Common Constraints on Creativity

Commercial disputes between private sector parties often lead to creative deals that address past conflicts through future business arrangements.  Commercial parties use these deals to create value that mitigates past injury.  Agencies and their contracting partners, however, must understand that many creative options available in the private sector are not available to all agencies.  The table below, which is not exhaustive, gives several examples of constraints imposed on federal agencies.

Private Sector Methods

Federal Sector Limitations

Award future contract to solve current dispute. Variations include:

  • Greatly increasing the volume of existing work
  • Greatly changing an existing scope of work

Competition in Contracting Act (CICA): 

  • Civilian agencies must use “full and open competition,” 41 USC 3301.
  • DoD must use “full and open competition,” 10 USC 2304.
  • Implemented in FAR Part 6.
  • Limited exceptions found in FAR Subparts 6.2 (small businesses) and 6.3 (various).

Substantially shift financial risk to the purchaser, through an indemnity or similar agreement.

Without specific statutory authority, government officials cannot promise to indemnify another party “where the amount of possible liability is indefinite, indeterminate, or potentially unlimited.”  Principles of Federal Appropriations Law, Vol. II, 3rd ed., at 6-59 to 6-60 (Feb. 2006) (citing 31 USC 1341 (Antideficiency Act) and 41 USC 11 (Adequacy of Appropriations Act)).  The possibility of a “coercive deficiency” is also discouraged.  59 Comp. Gen. 369 (1980).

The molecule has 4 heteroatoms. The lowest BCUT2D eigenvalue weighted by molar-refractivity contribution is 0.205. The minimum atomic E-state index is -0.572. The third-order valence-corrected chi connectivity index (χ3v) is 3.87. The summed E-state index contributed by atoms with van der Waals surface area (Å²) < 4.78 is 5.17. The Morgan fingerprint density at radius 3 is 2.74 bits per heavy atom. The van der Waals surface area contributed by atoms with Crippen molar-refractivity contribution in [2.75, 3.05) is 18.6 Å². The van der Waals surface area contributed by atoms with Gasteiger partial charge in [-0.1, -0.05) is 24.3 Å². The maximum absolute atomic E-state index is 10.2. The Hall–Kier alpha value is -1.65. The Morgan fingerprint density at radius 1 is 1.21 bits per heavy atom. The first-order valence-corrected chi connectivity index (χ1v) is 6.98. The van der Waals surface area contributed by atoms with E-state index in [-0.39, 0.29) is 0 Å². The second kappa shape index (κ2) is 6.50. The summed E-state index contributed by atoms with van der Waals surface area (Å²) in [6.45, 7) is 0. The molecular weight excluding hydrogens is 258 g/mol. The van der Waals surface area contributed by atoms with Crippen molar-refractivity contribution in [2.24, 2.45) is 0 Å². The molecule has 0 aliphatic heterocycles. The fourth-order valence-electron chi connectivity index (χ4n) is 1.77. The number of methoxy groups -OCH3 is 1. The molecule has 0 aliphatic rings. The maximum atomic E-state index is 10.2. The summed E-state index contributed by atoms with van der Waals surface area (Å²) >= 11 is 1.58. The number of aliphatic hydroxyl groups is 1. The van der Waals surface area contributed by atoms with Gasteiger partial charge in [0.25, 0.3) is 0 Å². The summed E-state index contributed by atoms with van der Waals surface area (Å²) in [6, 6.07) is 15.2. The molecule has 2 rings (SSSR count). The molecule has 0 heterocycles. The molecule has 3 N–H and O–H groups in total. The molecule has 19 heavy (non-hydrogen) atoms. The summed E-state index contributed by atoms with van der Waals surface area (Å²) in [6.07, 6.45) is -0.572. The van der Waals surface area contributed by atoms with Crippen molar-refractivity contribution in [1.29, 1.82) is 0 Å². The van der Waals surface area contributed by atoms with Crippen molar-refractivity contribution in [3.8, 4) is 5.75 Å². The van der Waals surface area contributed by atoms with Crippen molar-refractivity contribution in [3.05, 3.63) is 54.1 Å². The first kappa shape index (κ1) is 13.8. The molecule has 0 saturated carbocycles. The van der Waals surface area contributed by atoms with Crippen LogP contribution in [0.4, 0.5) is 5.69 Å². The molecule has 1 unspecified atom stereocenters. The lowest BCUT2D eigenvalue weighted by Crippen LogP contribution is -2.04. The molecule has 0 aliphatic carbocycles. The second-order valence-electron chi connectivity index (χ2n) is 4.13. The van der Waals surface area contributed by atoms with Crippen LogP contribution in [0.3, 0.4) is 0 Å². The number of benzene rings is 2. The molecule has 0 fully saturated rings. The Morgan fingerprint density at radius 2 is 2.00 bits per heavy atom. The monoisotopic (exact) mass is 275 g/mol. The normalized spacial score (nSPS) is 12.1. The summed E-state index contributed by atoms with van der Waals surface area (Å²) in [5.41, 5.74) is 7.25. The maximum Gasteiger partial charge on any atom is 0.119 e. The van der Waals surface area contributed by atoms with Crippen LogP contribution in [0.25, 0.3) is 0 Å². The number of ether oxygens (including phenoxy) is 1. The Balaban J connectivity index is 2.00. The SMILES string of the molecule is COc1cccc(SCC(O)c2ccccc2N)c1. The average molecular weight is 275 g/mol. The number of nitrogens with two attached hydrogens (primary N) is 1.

Exclusive dealing agreements

CICA, cited above, limits this possibility by requiring full and open competition.

Very long multi-year purchasing agreements

10 USC 2306b limits multi-year contracts to 5 years, and imposes other substantial limitations.

Future appropriations might not be made, reducing the value of deals to contractors.

Promises to use specified products

Brand name or equal rules found in FAR Subpart 11.1.

Exchanges of goods.

Significantly limited by 10 USC 2571.  Purpose generally must relate to a public good like historical collections, police, and firefighters. 

Mutual sale of goods.

The government does not make a lot of items.  But when it does, the government may only sell if the item is not available from a US commercial source.  10 USC 2563. 

Product endorsements

Office of Government Ethics regulations discouraging endorsements.  See 5 CFR 2635.702.